I’ve just updated the website with the new wines we will be releasing in the fall. Check the ‘Wines’ page for details. We will have three new releases. The last of our 2009 wines, the 2009 Cabernet Sauvignon Chaine d’Or Vineyard will be released.
We’ll also have the first of our 2010 wines; the 2010 Haut Tubee and a new wine for us the 2010 Nueva Casa de los Padres. Details on the three wines and tasting notes are up. The Library Release will be the 2006 Cabernet Sauvignon Santa Cruz Mountains.
So far reception for the three new wines has been great and we’re very excited by this release. We’re planning on sending out letter in September.
Another bottling day down! I wish I could say it was drama free, but bottling days never are. Mostly though it went smoothly and a lot of the issues we had were early in the day and I chalked them up to learning a new bottling truck and system. We arrived at the winery at 6am and the truck was there at the gate.
No issues getting it into place (the last truck we used could take up to 5 hours to get through the gates and down the hill). The truck was ready to go by 8:15 am. This is early in the set up process with the forklift in the foreground. The equipment needs to get set up, hooked inot the tanks in the winery and cleaned before we start.
This was just as we got started. Millie, Kaleb from the bottling company and Stefania in the truck. This seemed to be a really good fit for the speed we like to go and care we like to put in. We had some early drama figuring out the right screen to put in line with the bottle filler. The first one we used jammed up after 5-6 cases. We finally went with a wide ‘bug catcher’ screen that lets everything through but big chunks.
Once we got over that problem we ran out of Nitrogen. The Nitrogen is used to sparge the glass and clean in before filling. Millie is doing that step below. I had a back up tank but it was also almost empty. I must have left it open at some point it as it should have been new. So we sent Millie down into Redwood City to get another tank. They would only let her load one at a time into the car so she had to make two trips.
Once past that we were back on our way. You can see Kaleb, Stefania and Ingrid’s back in the picture below. Somehow I missed getting Jaye in any pictures but she was there also working on the line.
My job was to tape up the filled cases, put on tags and load them on to pallets. It’s a good job for me because I can lift the cases and they come off slow enough that if I need to be gone for 5 minutes I can and only a few cases will back up. That time lets me use the forklift to move pallets around or run into the winery to make adjustments inside.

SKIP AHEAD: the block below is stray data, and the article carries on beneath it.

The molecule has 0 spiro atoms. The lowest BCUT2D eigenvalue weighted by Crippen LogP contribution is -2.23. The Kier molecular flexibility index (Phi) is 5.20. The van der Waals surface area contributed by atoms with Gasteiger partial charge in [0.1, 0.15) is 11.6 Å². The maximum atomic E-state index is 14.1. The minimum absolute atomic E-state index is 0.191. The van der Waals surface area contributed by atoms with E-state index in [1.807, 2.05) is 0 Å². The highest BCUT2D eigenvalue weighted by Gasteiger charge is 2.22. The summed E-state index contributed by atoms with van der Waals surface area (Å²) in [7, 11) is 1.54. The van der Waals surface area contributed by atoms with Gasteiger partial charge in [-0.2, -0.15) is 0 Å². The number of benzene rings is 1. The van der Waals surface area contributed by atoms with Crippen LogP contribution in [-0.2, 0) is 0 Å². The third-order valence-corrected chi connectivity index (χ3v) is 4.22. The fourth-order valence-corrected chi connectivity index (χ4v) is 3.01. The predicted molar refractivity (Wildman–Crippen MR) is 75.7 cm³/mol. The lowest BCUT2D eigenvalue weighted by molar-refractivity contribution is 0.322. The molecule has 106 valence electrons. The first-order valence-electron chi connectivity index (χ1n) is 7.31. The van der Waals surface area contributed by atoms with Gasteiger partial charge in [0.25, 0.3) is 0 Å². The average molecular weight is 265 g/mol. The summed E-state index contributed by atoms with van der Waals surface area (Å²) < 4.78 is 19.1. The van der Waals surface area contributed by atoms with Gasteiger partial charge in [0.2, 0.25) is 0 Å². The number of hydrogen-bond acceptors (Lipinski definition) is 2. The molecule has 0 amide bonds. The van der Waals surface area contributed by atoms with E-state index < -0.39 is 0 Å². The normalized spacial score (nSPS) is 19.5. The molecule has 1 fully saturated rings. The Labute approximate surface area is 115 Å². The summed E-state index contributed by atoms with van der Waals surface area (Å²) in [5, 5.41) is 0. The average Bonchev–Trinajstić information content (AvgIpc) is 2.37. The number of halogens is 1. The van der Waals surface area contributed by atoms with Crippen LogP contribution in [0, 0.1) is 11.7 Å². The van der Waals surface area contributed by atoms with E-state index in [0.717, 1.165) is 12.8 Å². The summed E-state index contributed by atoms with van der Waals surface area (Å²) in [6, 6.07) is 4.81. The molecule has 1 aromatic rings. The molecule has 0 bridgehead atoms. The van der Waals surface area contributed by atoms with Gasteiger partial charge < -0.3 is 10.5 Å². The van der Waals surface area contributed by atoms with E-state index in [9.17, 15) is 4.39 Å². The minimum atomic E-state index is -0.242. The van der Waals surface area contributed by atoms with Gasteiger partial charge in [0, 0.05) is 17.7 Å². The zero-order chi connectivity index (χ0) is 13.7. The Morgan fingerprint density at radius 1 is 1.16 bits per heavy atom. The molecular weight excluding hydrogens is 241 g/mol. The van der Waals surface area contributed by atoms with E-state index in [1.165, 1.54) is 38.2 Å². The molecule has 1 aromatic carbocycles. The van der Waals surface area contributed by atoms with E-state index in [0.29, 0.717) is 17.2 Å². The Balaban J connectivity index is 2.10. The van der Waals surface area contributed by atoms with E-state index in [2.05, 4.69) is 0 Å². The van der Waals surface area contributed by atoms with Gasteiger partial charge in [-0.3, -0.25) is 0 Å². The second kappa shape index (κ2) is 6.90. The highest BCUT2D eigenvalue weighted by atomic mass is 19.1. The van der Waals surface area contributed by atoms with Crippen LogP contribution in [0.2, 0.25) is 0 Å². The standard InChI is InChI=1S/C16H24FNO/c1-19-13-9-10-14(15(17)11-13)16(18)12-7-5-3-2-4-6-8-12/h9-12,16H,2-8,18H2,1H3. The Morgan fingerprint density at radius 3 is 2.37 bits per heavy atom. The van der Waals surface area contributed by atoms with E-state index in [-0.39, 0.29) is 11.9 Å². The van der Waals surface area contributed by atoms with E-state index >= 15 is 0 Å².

We wrapped up bottling about 1:30 and clean up by 3:00. A pretty good day in all and we were really happy with the new truck. Our 2010, Haut Tubee and a new blend are safely in storage now!
When we got home we had one last bit of drama. A bee swarm trying to move into our house. I called Art the Bee Guy and he arrived after 9:00 pm and safetly got the queen and her hive off to a new home.
Saturday I had a full day of work to do in the winery. All of the barrels needed topping and that takes a couple of hours. I also was going to bottle the 2010 Chardonnay from the Chaine d’Or Estate.
This was going to be a hand operation since I estimated (correctly) there were only about 10 cases.
Here’s the sad story of the 2010 Chardonnay. Last year the growing season was cold and foggy at Chaine d’Or well into July. We were worried that the grapes would never get ripe. So in mid-July we took the very expensive step of removing all the leafs from the fruit zone to try and get more sun to the clusters. There were many vineyards doing the same thing.
In early August things seemed ok and it looked like we might be able to pick in October. We also noticed though that Mildew was starting in the vineyard. The late verasion had increased the risk of mildew so we were prepared. We went out and did two treatments, the first with an organic product called Oxidate, and then a week later with Stylet oil.
We zapped the mildew, no problem. We also left a nice shinny sheen on the grapes for the hottest unexpected August heat wave in memory. Without leafs the clusters had no protection and baked in the heat.
We knew there would be only a few hundred pounds in the vineyard. When we eventually did pick we used just the ‘A’ team and it took about four times as long to pick. They only picked good clusters. Stefania and I set up a table and as the 30 pound bins came in from the field we hand sorted each cluster and then cut out the bad grapes with scissors. Grape by grape.
When it was all done we had about 25 gallons of wine. It was really good, and I put it in a small barrel to age before transferring to a tank for bottling. We knew though we could never sell this wine. The cost we estimated was about $165 a bottle for us to produce it.
Stefania decided she wanted it though and we would bottle it for our own use. She really wants it for her Crab Feed party so that’s what the plan is.
This is the tank lifted up to help the wine flow for hand bottling.
The first picture is the hand corker I used. I filled each bottle one at a time and corked them with some left over 2008 corks. No labels for this wine, it would have been too expensive to print a small run.
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